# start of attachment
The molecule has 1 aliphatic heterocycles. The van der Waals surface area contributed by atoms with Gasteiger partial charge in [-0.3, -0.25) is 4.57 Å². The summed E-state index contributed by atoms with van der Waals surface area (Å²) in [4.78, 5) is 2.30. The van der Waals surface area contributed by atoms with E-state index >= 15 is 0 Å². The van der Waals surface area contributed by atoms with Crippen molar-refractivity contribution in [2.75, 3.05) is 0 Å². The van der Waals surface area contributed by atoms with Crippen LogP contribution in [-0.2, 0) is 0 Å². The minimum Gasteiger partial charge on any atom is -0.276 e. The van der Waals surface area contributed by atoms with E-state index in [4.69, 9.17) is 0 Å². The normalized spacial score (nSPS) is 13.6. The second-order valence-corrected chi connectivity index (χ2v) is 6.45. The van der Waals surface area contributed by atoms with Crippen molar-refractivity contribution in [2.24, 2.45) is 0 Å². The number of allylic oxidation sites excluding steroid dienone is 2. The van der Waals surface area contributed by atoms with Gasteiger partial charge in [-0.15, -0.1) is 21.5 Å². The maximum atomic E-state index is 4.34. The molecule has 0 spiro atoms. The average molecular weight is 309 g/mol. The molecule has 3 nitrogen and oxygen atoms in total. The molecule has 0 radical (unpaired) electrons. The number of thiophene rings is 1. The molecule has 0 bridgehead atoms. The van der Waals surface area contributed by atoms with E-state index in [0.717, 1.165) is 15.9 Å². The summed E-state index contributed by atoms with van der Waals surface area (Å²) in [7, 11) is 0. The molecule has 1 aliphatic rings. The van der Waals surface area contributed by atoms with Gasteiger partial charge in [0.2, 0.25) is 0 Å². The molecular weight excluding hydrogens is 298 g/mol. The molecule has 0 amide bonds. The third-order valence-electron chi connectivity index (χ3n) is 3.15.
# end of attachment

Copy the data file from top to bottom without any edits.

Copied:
The molecule has 1 aliphatic heterocycles. The van der Waals surface area contributed by atoms with Gasteiger partial charge in [-0.3, -0.25) is 4.57 Å². The summed E-state index contributed by atoms with van der Waals surface area (Å²) in [4.78, 5) is 2.30. The van der Waals surface area contributed by atoms with E-state index >= 15 is 0 Å². The van der Waals surface area contributed by atoms with Crippen molar-refractivity contribution in [2.75, 3.05) is 0 Å². The van der Waals surface area contributed by atoms with Crippen LogP contribution in [-0.2, 0) is 0 Å². The minimum Gasteiger partial charge on any atom is -0.276 e. The van der Waals surface area contributed by atoms with E-state index in [4.69, 9.17) is 0 Å². The normalized spacial score (nSPS) is 13.6. The second-order valence-corrected chi connectivity index (χ2v) is 6.45. The van der Waals surface area contributed by atoms with Crippen molar-refractivity contribution in [2.24, 2.45) is 0 Å². The number of allylic oxidation sites excluding steroid dienone is 2. The van der Waals surface area contributed by atoms with Gasteiger partial charge in [-0.15, -0.1) is 21.5 Å². The maximum atomic E-state index is 4.34. The molecule has 0 spiro atoms. The average molecular weight is 309 g/mol. The molecule has 3 nitrogen and oxygen atoms in total. The molecule has 0 radical (unpaired) electrons. The number of thiophene rings is 1. The molecule has 0 bridgehead atoms. The van der Waals surface area contributed by atoms with E-state index in [0.717, 1.165) is 15.9 Å². The summed E-state index contributed by atoms with van der Waals surface area (Å²) in [7, 11) is 0. The molecule has 1 aliphatic rings. The van der Waals surface area contributed by atoms with Gasteiger partial charge in [0.2, 0.25) is 0 Å². The molecular weight excluding hydrogens is 298 g/mol. The molecule has 0 amide bonds. The third-order valence-electron chi connectivity index (χ3n) is 3.15.